April 2015 Issue Index: End-of-Life Ethics

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Approaching End-of-Life: Past & Present    

   by Roger Willer, Guest Editor
What does it mean to die well in this culture?  While far too many people never have the opportunity to face that question because their lives are snuffed out, it is being asked with greater urgency and frequency as contemporary societies become more scientifically and medically sophisticated. Last January that question brought together nearly 50 Lutheran ethicists, pastors, chaplains, hospital and hospice care-givers at the annual Lutheran Ethicists' Gathering for a rich and wide-ranging discussion that taught us much and reminded us all again of two things:  1) The sources of that question and the answers are becoming increasingly complex today, while they matter as much as ever to human lives teetering on the boundary of life and death;  2) The church as a source of both pastoral care and moral vision has untapped resources to share.  Read more.​




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End-of-Life Ethics: An Ecological Approach by Kenneth J. Doka

Over time, we have moved from a model where doctors have the final say in end-of-life care to patients having ultimate decision-making power. Though both of these have benefits, neither inherently consider the family members involved, or the ways in which hopice and palliative care have developed in recent decades. Doka argues for an ecological approach to end-of-life care in which each of these dimensions is taken into consideration to ensure that the ecosystem of a person's life--including the grief process of their family--is taken into consideration when preparing for a patient's passing.



Luther, Linck, and Later Lutherans on Pastoral Care to the Sick and Dying​ by Austra Reinis

 In the Christian tradition, pastoral care to the dying has a long history. ​​Reinis particularly explores ​​the medieval literary genre of self-help books known as the ars moriendi, or “art of dying.”  Martin Luther contributed to this genre with his Sermon on Preparing to Die (1519); dozens of Lutheran pastors, among them Wenzeslaus Linck in Nuremberg and Martin Moller in G​​örlitz, followed in his footsteps.  All of them offered spiritual comfort to the dying in ways that addressed contemporary concerns.  The recently-published The Divine Art of Dying (2014) by Karen Speerstra and Herbert A​nderson heralds a long-overdue renaissance of this genre. Reinis considers how ​the practices of the past can inform our actions today in our increasingly secularized society.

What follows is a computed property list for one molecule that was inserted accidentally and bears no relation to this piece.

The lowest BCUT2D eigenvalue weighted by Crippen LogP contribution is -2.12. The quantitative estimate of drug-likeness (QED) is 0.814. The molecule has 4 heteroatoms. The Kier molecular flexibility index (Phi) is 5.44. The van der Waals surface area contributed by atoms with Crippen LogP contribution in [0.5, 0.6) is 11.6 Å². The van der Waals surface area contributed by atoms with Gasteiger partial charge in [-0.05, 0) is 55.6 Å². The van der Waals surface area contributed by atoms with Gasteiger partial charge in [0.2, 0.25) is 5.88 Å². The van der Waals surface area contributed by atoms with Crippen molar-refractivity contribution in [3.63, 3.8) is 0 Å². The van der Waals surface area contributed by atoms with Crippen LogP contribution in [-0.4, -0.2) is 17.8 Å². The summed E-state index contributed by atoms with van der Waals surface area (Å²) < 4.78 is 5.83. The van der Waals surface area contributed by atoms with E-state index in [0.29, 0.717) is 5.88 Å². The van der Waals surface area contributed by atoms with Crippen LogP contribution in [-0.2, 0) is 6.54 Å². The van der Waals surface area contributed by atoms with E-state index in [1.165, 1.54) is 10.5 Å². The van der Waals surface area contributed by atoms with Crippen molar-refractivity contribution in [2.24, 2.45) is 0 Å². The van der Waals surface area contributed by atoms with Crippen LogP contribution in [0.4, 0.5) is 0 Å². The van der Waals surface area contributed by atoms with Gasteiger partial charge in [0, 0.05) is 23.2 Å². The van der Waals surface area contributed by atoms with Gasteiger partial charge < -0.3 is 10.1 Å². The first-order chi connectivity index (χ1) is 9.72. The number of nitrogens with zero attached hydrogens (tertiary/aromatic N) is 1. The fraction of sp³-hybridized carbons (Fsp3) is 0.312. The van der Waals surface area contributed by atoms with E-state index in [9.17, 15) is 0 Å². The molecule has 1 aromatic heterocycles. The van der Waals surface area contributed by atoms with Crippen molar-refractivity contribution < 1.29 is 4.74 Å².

Book Reviews

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Is God Still at the Bedside? The Medical, Ethical, and Pastoral Issues of Death and Dying​ by Abigail Rian Evans

    Review by Alyson Isaksson Capp 
In Is God Still at the Bedside? Abigail Rian Evans presents a comprehensive survey of how Americans view the roles of medicine and religion given contemporary understandings of the meaning of life and death. Particular attention is paid to ethical issues that can arise when different values are held in tension, as well as how clergy and other spiritual support providers are an underutilized resource for healing. Her central question asks whether a modern focus on freedom of choice in pursuing or foregoing medical technology has usurped the role of God’s presence at the bedside, therefore squelching the need for spiritual care. 

Hippocratic, Religious and Secular Medical Ethics: Points of Conflict​ by Robert Veatch​

    Review by Aaron Klink  

Robert Veatch, is professor ​of medical ethics at Georgetown and author of numerous books on bioethics  including his classic Transplantation Ethics.  This book is a revision of his Gifford Lectures at the University of Aberdeen.  The book combines historical, philosophical, and theological analysis to make a strong argument for why the ethical codes propagated by  professional societies such as the American Medical Association, cannot serve as morally neutral or universally acceptable  codes of ethics.  These codes​ cannot serve as neutral guidelines for professional practice since some medical practitioners adhere to faith traditions that have their own teachings on how adherents should value, evaluate, and interact with human life.

© April 2015

Journal of Lutheran Ethics

Volume 15, Issue 4 


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